It would be better if I could just put the tags on my post (Technorati tags) or on Del.icio.us (with a for:dinnerbuzz tag) or simply add the posts and ping them and that would travel to Dinnerbuzz automatically. Those would be the better, more distributed ways to accomplish this.

I also find it terribly frustrating that I can’t find the way to get from a Dinnerbuzz listing to the actual posts!

Or I’m wrong again….

Well, at least in my imagination, I see potential here….

Made for the distributed world

Made for the distributed world

: I just came across Dinnerbuzz (catching up on my RSS after vacation; saw it via You’re It). Though the execution is iffy at best, the concept is close to what I’m talking about in creating new information services for the distributed world. Here’s the deal:

When you post a review of a restaurant on your own blog, you tag it and Dinnerbuzz picks up the link and aggregates it with other links to posts about that restaurant, other posts with those tags, and other posts in those cities. So when it comes time to eat, you can come in and find what locals are saying about a restaurant or you can search for “outdoor” “Mexican” joints in “New York.” Further, you’ll be able to get RSS feeds so you can get an alert whenever someone writes about a great new vindaloo in your neighborhood.

In old-centralized-marketplace-think, you’d try to get all those people to write restaurant reviews on your big-media site. And the question is: Why the hell should they? What do they get out of it? And in the old world, you tried to get people to read the reviews on your site when they knew there were reviews on tons of other sites out there as well and it’s a pain to find them all.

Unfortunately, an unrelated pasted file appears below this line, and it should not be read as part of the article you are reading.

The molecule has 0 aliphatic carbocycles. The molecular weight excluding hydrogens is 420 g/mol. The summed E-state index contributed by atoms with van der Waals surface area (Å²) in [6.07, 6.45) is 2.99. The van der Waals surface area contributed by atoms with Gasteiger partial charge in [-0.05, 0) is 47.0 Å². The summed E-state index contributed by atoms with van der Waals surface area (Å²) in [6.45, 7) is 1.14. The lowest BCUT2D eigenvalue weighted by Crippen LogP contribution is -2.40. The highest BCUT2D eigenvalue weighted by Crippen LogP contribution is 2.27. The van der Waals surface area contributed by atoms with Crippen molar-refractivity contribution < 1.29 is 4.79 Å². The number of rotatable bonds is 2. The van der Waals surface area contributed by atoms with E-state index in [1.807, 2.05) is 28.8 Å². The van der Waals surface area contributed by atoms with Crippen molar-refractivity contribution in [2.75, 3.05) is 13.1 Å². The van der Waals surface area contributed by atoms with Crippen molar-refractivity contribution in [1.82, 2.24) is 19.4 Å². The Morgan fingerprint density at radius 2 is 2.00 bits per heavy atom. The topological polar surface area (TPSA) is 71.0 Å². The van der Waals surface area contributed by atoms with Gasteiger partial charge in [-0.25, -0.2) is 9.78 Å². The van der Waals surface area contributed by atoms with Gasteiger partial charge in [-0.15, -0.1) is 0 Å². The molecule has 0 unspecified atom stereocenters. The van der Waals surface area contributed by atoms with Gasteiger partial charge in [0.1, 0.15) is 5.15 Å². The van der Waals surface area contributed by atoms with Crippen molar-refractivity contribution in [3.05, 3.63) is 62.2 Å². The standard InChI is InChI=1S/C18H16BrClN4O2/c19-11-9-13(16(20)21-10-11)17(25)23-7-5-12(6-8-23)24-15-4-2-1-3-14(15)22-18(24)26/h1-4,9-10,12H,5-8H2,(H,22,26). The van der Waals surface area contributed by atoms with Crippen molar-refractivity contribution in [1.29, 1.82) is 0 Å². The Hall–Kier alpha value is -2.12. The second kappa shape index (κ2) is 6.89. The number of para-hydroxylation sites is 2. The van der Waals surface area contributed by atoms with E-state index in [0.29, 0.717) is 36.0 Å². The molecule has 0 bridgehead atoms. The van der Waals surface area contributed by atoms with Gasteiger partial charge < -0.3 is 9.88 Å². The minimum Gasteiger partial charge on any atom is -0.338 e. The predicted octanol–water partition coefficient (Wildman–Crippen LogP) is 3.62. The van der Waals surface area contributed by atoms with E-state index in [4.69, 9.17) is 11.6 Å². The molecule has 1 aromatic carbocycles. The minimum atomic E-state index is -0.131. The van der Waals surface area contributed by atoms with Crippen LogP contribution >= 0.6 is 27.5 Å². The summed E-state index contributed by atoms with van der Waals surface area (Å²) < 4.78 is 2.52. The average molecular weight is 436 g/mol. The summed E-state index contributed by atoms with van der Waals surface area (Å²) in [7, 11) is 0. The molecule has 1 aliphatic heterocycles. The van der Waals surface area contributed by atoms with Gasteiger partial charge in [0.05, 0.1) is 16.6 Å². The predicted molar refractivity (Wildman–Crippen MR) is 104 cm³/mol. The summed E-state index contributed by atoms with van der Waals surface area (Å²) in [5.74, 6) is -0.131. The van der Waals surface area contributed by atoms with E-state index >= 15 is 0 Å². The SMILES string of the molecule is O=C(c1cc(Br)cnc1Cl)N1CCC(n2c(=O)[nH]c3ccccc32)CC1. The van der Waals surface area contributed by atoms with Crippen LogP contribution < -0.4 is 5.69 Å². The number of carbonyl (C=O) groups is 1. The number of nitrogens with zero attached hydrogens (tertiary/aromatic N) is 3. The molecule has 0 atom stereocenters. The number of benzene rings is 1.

In new-decentralized-distributed-think, you recognize that people will write about what they want to write about where they want to write about it and if you’re smart, you’ll find ways to take advantage of all that great information and aggregate it and and aggregate audience around it, sending traffic out to all those writers on the edge because readers know they can come to you find find it all.

To make this work, you need to get people to tag their posts and you need a critical mass of them so that people can start to agree (e.g., “byob” instead of “dry”) on the right tags as happens on Flickr and Del.icio.us. But people will do that if they see that people are finding what they right because they tag and also if they start using the service themselves to find restaurants and so, in this gift economy, they realize that you need to give to get.

The example I’ve often used about how tags will work best in a distributed world is jobs: You tag your resume anywhere on the internet and a specialized successor to Google (who may, indeed, use Google’s API to get raw data) finds jobs and matches them with job seekers without forcing anyone to pick one centralized marketplace or another. I’ve also said this will work in hyperlocal: I don’t want to write an entire blog about my town, but I would tag the occasional post to be aggregated into a community of them — because I’d want to read that collection myself.